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Proud Boys knew Capitol riot plans might be 'criminally culpable,' DOJ says

The DOJ says Joseph Biggs and Ethan Nordean, aka "Rufio Panman," pose a danger to society if they remain out on bond.

WASHINGTON — The Justice Department wants the pretrial release of two Proud Boys revoked, but it will have to convince a federal judge there’s substantial new evidence of their danger to society to achieve that.

Ethan Nordean and Joseph Biggs are two of four alleged Proud Boys leaders indicted as part of what the Justice Department has described as a planned effort to disrupt the certification of Electoral College votes on January 6.

Nordean, also known as “Rufio Panman,” is the self-described “sergeant of arms” of the Seattle Chapter of the Proud Boys. Biggs, a Florida resident, has claimed to have helped organize a number of Proud Boys events around the country, including the 2019 rally in Portland, Oregon, that drew members of the Proud Boys, Patriot Prayer and other right-wing groups.

Both men are currently out on pretrial release on home detention in Washington and Florida, respectively, and are forbidden from traveling outside of their home states without court approval.

Earlier this month, a federal grand jury indicted Nordean, Biggs and two other Proud Boys – Zachary Rehl and Charles Donohoe – on charges of conspiracy, obstruction of an official proceeding, obstruction of law enforcement and destruction of government property.  

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The Justice Department then filed a motion to revoke pretrial release for both Nordean and Biggs, arguing that the evidence included in the indictment warranted their return to custody.

Specifically, the Justice Department said in a filing Wednesday that messages between the four Proud Boys before the Capitol riot “begin with the premise that the Defendant and his co-Defendants might be criminally culpable for their plans.”

The Justice Department says an unindicted co-conspirator in the case advised fellow Proud Boys that they “shouldn’t be typing plans to commit felonies into your phone” and said that “if you’re talking about playing Minecraft you just make sure you don’t use your phone at all or even have it anywhere around you.”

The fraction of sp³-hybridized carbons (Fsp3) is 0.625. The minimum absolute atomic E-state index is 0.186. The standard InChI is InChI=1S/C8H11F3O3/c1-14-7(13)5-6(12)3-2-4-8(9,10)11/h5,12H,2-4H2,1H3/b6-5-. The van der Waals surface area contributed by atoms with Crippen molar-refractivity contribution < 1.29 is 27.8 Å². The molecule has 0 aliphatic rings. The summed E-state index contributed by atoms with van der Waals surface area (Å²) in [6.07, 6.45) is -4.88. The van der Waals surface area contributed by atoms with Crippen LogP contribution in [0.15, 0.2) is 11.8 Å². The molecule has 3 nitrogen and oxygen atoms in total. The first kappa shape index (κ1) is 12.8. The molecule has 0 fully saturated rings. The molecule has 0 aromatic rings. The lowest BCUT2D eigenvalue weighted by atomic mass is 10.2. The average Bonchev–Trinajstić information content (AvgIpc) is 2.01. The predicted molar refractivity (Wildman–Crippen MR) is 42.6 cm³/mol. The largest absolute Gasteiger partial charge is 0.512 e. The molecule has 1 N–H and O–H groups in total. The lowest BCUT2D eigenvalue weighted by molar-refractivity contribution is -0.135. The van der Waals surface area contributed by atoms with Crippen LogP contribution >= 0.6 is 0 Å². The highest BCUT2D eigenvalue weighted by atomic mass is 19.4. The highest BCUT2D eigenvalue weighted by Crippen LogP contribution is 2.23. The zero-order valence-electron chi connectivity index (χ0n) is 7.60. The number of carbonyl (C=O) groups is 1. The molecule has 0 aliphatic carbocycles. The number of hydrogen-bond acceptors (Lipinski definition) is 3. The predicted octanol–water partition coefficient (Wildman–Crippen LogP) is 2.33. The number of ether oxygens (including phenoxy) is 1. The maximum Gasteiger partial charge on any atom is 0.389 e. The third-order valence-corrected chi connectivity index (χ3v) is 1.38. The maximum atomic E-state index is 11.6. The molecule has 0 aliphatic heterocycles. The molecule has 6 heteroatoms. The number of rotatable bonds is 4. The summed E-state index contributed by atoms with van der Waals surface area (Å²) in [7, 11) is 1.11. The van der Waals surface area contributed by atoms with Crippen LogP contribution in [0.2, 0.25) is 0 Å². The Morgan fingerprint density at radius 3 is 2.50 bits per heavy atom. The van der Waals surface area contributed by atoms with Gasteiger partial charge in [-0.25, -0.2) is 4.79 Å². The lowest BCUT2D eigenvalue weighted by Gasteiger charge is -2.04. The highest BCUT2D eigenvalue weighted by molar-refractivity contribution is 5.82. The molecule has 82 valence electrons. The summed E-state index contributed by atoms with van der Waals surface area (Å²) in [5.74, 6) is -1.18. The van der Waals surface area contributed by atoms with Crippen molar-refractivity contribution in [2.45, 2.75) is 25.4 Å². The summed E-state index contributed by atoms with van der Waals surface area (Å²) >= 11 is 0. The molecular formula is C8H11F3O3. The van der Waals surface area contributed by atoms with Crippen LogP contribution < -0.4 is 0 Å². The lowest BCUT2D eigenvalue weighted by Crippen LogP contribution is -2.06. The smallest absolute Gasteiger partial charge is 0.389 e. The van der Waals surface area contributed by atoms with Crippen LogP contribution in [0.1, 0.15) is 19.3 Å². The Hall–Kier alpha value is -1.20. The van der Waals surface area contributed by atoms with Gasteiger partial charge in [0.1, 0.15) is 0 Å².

According to the Justice Department, it’s common parlance for people online discussing criminal activity to refer to such activity as occurring “in Minecraft” to conceal the true nature of the activity.

RELATED | 'Everything is compromised' | Four Proud Boys leaders indicted on conspiracy charges in connection to Capitol riot

The Justice Department also released new messages from a group that included Nordean and Biggs. The messages talk about wanting to see “thousands of normies burn that city to ash,” in reference to D.C. on January 6, and “seeing them smash some pigs to dust” – an apparent reference to violence against law enforcement.

Federal prosecutors may have an uphill battle ahead of them, however. Messages alone may not be enough to convince a judge to reverse their decision, and, in Biggs’ case, the defense has submitted a letter from his probation officer saying he has “presented no concerns regarding compliance” since his release.

All sides were scheduled to appear for a hearing in federal court in D.C. on Thursday, but that hearing was moved to April 6 at 11:30 a.m.

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